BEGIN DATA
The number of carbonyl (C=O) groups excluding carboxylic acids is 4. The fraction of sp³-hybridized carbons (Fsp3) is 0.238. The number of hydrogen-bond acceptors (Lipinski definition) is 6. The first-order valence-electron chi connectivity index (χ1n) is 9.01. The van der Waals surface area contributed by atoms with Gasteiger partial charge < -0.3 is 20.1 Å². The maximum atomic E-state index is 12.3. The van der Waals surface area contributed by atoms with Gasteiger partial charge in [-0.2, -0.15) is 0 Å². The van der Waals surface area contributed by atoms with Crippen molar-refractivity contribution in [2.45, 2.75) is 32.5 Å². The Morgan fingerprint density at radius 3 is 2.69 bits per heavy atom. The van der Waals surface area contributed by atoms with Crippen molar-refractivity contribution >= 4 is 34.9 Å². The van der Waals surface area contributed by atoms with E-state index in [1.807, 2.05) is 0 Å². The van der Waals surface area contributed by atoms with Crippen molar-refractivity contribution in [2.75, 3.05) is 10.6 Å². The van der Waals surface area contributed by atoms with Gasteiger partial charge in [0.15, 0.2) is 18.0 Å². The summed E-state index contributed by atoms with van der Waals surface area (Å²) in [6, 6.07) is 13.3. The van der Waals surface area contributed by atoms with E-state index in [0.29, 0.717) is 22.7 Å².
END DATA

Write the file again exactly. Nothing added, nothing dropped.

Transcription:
The number of carbonyl (C=O) groups excluding carboxylic acids is 4. The fraction of sp³-hybridized carbons (Fsp3) is 0.238. The number of hydrogen-bond acceptors (Lipinski definition) is 6. The first-order valence-electron chi connectivity index (χ1n) is 9.01. The van der Waals surface area contributed by atoms with Gasteiger partial charge < -0.3 is 20.1 Å². The maximum atomic E-state index is 12.3. The van der Waals surface area contributed by atoms with Gasteiger partial charge in [-0.2, -0.15) is 0 Å². The van der Waals surface area contributed by atoms with Crippen molar-refractivity contribution in [2.45, 2.75) is 32.5 Å². The Morgan fingerprint density at radius 3 is 2.69 bits per heavy atom. The van der Waals surface area contributed by atoms with Crippen molar-refractivity contribution >= 4 is 34.9 Å². The van der Waals surface area contributed by atoms with E-state index in [1.807, 2.05) is 0 Å². The van der Waals surface area contributed by atoms with Crippen molar-refractivity contribution in [2.75, 3.05) is 10.6 Å². The van der Waals surface area contributed by atoms with Gasteiger partial charge in [0.15, 0.2) is 18.0 Å². The summed E-state index contributed by atoms with van der Waals surface area (Å²) in [6, 6.07) is 13.3. The van der Waals surface area contributed by atoms with E-state index in [0.29, 0.717) is 22.7 Å².